In other words, if anyone should fail to qualify for the “do-over” clause in American politics, it is Bush. Looked at objectively, what he did while in office is so monstrous and so disastrous that, at the bare minimum, it should disqualify him, and everyone associated with his administration, from any political company for the rest of his natural life.

And yet, a curious amnesia surrounds Bush’s years in office. Too often, that time in history is now presented as if it were some ancient geologic epoch of which we know little, rather than a mere decade-plus ago. Little effort is expended whatsoever to even mention what Bush did as president these days, let alone chastise or punish him for it.

When details of his eight years in office are mentioned lately, it is almost always to present Bush as antithetical to Trump. The ex-president is now named as a principled Republican who would have never stooped to the depths of the current GOP nominee. Bush, we have been reminded often in recent months, visited a mosque a few days after the 9/11 terrorist attacks in order to discourage vigilante violence against Muslims. Compared to Trump’s overtly racist rhetoric, Bush is now considered a “voice of reason” on Islam and other subjects. He is now lauded for obeying certain “rules” of decorum and civility that Trump does not. Trump has set the bar so low for what we expect from a presidential candidate that George W. Bush can easily leap over it.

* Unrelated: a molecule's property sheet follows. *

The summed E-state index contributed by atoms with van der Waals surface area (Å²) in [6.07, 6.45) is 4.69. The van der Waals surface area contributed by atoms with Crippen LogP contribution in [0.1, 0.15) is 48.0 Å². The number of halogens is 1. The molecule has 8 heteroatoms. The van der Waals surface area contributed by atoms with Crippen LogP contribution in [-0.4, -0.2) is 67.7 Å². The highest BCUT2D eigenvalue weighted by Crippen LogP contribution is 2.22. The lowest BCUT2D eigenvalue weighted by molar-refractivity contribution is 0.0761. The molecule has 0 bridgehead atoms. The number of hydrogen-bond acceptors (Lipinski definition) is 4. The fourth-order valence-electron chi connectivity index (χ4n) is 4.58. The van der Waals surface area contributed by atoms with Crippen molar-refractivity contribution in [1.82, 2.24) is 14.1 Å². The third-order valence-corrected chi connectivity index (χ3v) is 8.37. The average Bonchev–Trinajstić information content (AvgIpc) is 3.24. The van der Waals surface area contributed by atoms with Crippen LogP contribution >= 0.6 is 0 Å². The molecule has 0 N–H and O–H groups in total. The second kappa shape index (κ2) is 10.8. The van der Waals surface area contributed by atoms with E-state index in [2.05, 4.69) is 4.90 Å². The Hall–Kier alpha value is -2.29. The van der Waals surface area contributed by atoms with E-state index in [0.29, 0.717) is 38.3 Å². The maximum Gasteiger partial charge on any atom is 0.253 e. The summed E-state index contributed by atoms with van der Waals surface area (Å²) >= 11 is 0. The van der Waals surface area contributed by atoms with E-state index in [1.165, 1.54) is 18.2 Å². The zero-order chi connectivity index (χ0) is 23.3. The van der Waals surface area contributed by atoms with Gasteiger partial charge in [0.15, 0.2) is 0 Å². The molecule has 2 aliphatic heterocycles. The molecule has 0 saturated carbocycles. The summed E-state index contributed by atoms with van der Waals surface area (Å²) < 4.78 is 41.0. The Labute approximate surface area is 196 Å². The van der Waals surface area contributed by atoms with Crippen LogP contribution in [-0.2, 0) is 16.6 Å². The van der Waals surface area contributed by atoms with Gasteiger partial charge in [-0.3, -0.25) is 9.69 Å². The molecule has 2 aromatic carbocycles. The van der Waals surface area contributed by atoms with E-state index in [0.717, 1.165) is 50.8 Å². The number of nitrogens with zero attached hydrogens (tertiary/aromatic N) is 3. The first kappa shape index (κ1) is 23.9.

Some of these reactions come from “Never Trump” intellectual conservatives desperate to cling to a Republican party that they now realize (in the wake of Trump’s rise) never had much use for them and has even less use for them now. But just as often, these reactions come from non-conservative sources who should have a vested interest in chipping away at conservative figures, yet don’t seem to recognize that Bush is someone whose figure deserves chipping. See the nominally liberal Huffington Post, which published a piece with a YASS QUEEN headline to praise Condaleezza Rice for her mild diss of Trump.

Since the incident (in which the GOP candidate called Rice the b-word) dovetailed with Trump’s horrible treatment of women, and the abuse that every woman in public life has had to endure during his micro-dick swinging campaign, the piece painted Rice as a sympathetic figure—a woman who, like most women, will be very glad on the morning of November 9. But the fact that Rice, as Bush’s secretary of state, carried water for one of the worst abuses of intelligence in American history—and therefore enabled the Iraq War to proceed—went completely unmentioned by HuffPo, or pretty much any news outlet that discussed the incident. For all of Trump’s many sins, Condaleezza Rice is directly responsible for hundreds of thousands more deaths than he is.